Step Transaction Doctrine Explained - IRS Tax Overview

Step Transaction Doctrine Explained – IRS Tax Overview

The Step Transaction Doctrine Explained

The idea behind the Step Transaction Doctrine is that with respect to certain transactions involving multiple parts and components — the individual parts will be treated together as a full transaction — and not as separate individual parts. It is invoked when the IRS believes Taxpayers may have engaged in a series of sham transactions — and that the separate parts to the transactions should not be treated separately — so that the Taxpayer can artificially reduce their tax bill — but rather a single transaction. Common examples include preparing sham corporations to facilitate reorganizations which the IRS may not find Kosher — or when Taxpayers place highly appreciated assets into certain foreign trusts, which are staggered and distributed tax-free — in which the gain that would have otherwise been taxable has the asset been sold in the US. To prevent these artificial tax reductions, the step transaction doctrine serves to avoid the artificial relief from taxation.

IRS Summary of Step Transaction Doctrine

    • The IRS provides the following summary from a 2008 memorandum: Under the step transaction doctrine, “a series of transactions designed and executed as parts of a unitary plan to achieve an intended result … will be viewed as a whole regardless of whether the effect of so doing is imposition of or relief from taxation.” FNMA v. Commissioner, 896 F.2d 580, 586 (D.C. Cir. 1990), cert. denied, 499 U.S. 974 (1991) (citing Kanawha Gas & Utilities Co. v. United States, 214 F.2d 685, 691 (5th Cir. 1954)); see also Minnesota Tea v. Helvering, 302 U.S. 609, 613 (1938) (“[a] given result at the end of a straight path is not made a different result because reached by following a devious path”).
    • Courts have applied three alternative tests in deciding whether to invoke the step transaction doctrine:
      • (1) the “end result” test, under which the transaction will be collapsed if it appears that a series of formally separate steps are really prearranged parts of a single transaction intended from the outset to reach the ultimate result, see King Enterprises, Inc. v. United States, 418 F.2d 511, 516 (Ct. Cl. 1969);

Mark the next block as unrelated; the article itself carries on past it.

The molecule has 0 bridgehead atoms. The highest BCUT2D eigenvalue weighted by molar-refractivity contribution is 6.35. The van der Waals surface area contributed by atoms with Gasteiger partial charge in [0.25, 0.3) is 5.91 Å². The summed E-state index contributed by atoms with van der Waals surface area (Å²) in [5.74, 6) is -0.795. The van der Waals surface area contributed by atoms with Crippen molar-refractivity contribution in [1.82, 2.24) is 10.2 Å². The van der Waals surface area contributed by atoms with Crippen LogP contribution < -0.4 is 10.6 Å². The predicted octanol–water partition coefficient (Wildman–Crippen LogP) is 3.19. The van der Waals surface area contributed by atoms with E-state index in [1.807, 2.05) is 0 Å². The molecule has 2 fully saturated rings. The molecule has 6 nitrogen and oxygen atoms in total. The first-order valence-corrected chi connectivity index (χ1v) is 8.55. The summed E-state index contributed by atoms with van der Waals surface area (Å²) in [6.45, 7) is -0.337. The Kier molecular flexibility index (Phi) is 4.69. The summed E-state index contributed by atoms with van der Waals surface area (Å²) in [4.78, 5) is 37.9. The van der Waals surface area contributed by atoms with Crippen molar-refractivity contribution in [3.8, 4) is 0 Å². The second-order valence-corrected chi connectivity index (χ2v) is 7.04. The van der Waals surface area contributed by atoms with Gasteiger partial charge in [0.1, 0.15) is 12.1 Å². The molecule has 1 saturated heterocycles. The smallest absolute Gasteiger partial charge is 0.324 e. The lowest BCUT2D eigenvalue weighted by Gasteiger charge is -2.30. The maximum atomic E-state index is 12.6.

• (2) the “mutual interdependence” test, which focuses on whether “the steps are so interdependent that the legal relations created by one transaction would have been fruitless without a completion of the series,” Redding v. Commissioner, 630 F.2d 1169, 1177 (7th Cir. 1980), cert denied, 450 U.S. 913 (1981); and
      • (3) the “binding commitment” test, under w hich a series of transactions is collapsed if, at the time the first step is entered into, there was a binding commitment to under take the later step. See Commissioner v. Gordon, 391 U.S. 83, 96 (1968).

End-Result Test

With the end-result rest, the idea is that each transaction is a cog on the wheel in reaching a certain final result — and that without the separate transactions, the final result would not be achieved — and so the transaction should be considered as a whole and not the individual parts separately.

Mutual Interdependence Test

The mutual interdependence test relies on the concept that when the transactions are interdependent so that when the first transaction occurred, it would be considered empty but for the second transaction occurring — the step transaction doctrine may be invoked.

Binding Commitment Test

The idea behind the binding commitment test is that two transactions are part of the same grater scheme — and there was a binding commitment to enter into the second transaction when the first transaction occurs. In other words, the second transaction was already arranged to occur at the time of the first transaction — and so the transactions should be treated as a whole and not separately.

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